NATO transformation prospects and constraints on bridging the capability gap
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The thesis analyzes the capability transformation process of NATO to measure the progress made by the European NATO member states in narrowing the capability gap between the United States and European forces. Since the end of the Cold War, the capability gap among the NATO members has become a major concern because it hinders NATO's operational ability. Operation Allied Force and new strategic and operational challenges of the 21st century have driven NATO's capability transformation process. The thesis analyzes NATO military capabilities exhibited in Operation Allied Force by analyzing the individual national contributions of the Allies to highlight the imbalance in the capabilities of the Alliance. The thesis then examines the capability transformation process regarding the commitments made by the Allies at the Washington, Prague and Istanbul Summits to reinforce capabilities for modern warfare in high threat environments and narrow the growing capability gap. It focuses on the decisions and achievements of each summit to measure the progress made by the European NATO member states in bridging the capabilities gap between the United States and European forces. To do this, it analyzes military expenditures, defense capabilities, national regulations and strategies that slowed down or reinforced the capability transformation process. The conclusion is that, despite encouraging trends in the capability transformation process, the balance in the military capabilities continues to favor the United States by a wide margin.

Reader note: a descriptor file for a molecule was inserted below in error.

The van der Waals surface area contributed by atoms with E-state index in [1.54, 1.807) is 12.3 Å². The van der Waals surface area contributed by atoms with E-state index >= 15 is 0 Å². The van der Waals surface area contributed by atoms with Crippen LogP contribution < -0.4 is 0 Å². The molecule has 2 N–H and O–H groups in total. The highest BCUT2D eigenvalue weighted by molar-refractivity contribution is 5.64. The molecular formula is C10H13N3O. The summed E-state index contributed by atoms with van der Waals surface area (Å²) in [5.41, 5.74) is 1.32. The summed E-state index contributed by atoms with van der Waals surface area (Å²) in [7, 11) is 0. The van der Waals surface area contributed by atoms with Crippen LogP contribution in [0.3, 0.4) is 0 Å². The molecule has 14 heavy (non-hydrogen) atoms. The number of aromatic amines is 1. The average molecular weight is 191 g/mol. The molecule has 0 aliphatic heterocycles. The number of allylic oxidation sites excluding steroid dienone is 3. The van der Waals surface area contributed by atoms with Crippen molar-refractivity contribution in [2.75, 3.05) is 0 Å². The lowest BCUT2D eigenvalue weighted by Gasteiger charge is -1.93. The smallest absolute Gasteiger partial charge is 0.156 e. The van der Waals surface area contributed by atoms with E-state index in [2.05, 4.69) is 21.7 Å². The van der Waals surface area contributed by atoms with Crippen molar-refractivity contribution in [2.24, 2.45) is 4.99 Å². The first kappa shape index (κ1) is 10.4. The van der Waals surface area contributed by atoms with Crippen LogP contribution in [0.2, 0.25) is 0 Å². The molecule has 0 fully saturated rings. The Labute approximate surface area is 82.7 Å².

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Kugel, Joseph P. (Monterey, California. Naval Postgraduate School, 2003-12);This thesis analyzes the origins and prospects of NATO's Prague Capabilities Commitment (PCC). Following the end of the Cold War in 1989-1991, NATO's conventional military capabilities rose in importance as the Allies ...
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